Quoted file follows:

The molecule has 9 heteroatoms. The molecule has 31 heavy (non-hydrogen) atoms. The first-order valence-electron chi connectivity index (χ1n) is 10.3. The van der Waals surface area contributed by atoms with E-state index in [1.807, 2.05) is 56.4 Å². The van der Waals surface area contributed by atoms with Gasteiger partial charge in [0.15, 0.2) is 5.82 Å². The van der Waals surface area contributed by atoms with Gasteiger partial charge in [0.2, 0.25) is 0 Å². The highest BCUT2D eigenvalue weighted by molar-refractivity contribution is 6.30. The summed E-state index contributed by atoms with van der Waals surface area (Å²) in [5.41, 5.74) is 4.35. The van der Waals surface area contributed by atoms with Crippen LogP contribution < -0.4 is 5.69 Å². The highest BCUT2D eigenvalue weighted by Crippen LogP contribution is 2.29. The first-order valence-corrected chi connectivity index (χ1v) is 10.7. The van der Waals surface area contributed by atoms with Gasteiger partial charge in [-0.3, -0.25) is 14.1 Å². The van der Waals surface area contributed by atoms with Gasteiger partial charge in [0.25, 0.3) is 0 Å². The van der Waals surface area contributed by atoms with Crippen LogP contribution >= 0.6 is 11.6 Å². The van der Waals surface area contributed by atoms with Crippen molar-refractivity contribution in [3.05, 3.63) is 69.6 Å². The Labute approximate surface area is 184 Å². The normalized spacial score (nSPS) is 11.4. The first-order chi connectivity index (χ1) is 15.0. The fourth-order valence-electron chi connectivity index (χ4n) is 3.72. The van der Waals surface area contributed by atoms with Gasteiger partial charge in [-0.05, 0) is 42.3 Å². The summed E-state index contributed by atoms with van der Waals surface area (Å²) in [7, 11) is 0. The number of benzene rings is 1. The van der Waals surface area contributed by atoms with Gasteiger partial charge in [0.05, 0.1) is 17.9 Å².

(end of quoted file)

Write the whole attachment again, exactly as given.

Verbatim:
The molecule has 9 heteroatoms. The molecule has 31 heavy (non-hydrogen) atoms. The first-order valence-electron chi connectivity index (χ1n) is 10.3. The van der Waals surface area contributed by atoms with E-state index in [1.807, 2.05) is 56.4 Å². The van der Waals surface area contributed by atoms with Gasteiger partial charge in [0.15, 0.2) is 5.82 Å². The van der Waals surface area contributed by atoms with Gasteiger partial charge in [0.2, 0.25) is 0 Å². The highest BCUT2D eigenvalue weighted by molar-refractivity contribution is 6.30. The summed E-state index contributed by atoms with van der Waals surface area (Å²) in [5.41, 5.74) is 4.35. The van der Waals surface area contributed by atoms with Crippen LogP contribution < -0.4 is 5.69 Å². The highest BCUT2D eigenvalue weighted by Crippen LogP contribution is 2.29. The first-order valence-corrected chi connectivity index (χ1v) is 10.7. The van der Waals surface area contributed by atoms with Gasteiger partial charge in [-0.3, -0.25) is 14.1 Å². The van der Waals surface area contributed by atoms with Gasteiger partial charge in [0.25, 0.3) is 0 Å². The van der Waals surface area contributed by atoms with Crippen LogP contribution >= 0.6 is 11.6 Å². The van der Waals surface area contributed by atoms with Crippen molar-refractivity contribution in [3.05, 3.63) is 69.6 Å². The Labute approximate surface area is 184 Å². The normalized spacial score (nSPS) is 11.4. The first-order chi connectivity index (χ1) is 15.0. The fourth-order valence-electron chi connectivity index (χ4n) is 3.72. The van der Waals surface area contributed by atoms with Gasteiger partial charge in [-0.05, 0) is 42.3 Å². The summed E-state index contributed by atoms with van der Waals surface area (Å²) in [7, 11) is 0. The number of benzene rings is 1. The van der Waals surface area contributed by atoms with Gasteiger partial charge in [0.05, 0.1) is 17.9 Å².